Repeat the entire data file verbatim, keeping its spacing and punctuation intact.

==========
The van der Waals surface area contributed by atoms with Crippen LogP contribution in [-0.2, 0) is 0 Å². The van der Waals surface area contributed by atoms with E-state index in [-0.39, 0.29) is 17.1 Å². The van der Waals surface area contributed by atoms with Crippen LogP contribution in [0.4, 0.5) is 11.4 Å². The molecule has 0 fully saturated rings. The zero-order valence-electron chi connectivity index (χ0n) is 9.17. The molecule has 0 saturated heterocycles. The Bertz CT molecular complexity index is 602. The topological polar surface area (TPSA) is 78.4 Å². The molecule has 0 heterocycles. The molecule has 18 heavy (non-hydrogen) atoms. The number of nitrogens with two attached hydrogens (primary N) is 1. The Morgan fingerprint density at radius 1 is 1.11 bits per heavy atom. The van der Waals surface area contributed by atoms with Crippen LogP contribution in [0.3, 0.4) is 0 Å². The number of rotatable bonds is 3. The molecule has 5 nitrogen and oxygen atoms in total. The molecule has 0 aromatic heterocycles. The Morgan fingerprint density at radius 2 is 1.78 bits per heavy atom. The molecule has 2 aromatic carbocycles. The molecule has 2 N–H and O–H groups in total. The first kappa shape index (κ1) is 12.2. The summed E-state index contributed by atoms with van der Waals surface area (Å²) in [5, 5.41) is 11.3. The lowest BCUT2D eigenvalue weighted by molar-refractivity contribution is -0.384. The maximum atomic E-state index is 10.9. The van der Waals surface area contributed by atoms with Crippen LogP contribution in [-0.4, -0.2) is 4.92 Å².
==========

The van der Waals surface area contributed by atoms with Crippen LogP contribution in [-0.2, 0) is 0 Å². The van der Waals surface area contributed by atoms with E-state index in [-0.39, 0.29) is 17.1 Å². The van der Waals surface area contributed by atoms with Crippen LogP contribution in [0.4, 0.5) is 11.4 Å². The molecule has 0 fully saturated rings. The zero-order valence-electron chi connectivity index (χ0n) is 9.17. The molecule has 0 saturated heterocycles. The Bertz CT molecular complexity index is 602. The topological polar surface area (TPSA) is 78.4 Å². The molecule has 0 heterocycles. The molecule has 18 heavy (non-hydrogen) atoms. The number of nitrogens with two attached hydrogens (primary N) is 1. The Morgan fingerprint density at radius 1 is 1.11 bits per heavy atom. The van der Waals surface area contributed by atoms with Crippen LogP contribution in [0.3, 0.4) is 0 Å². The number of rotatable bonds is 3. The molecule has 5 nitrogen and oxygen atoms in total. The molecule has 0 aromatic heterocycles. The Morgan fingerprint density at radius 2 is 1.78 bits per heavy atom. The molecule has 2 aromatic carbocycles. The molecule has 2 N–H and O–H groups in total. The first kappa shape index (κ1) is 12.2. The summed E-state index contributed by atoms with van der Waals surface area (Å²) in [5, 5.41) is 11.3. The lowest BCUT2D eigenvalue weighted by molar-refractivity contribution is -0.384. The maximum atomic E-state index is 10.9. The van der Waals surface area contributed by atoms with Crippen LogP contribution in [-0.4, -0.2) is 4.92 Å².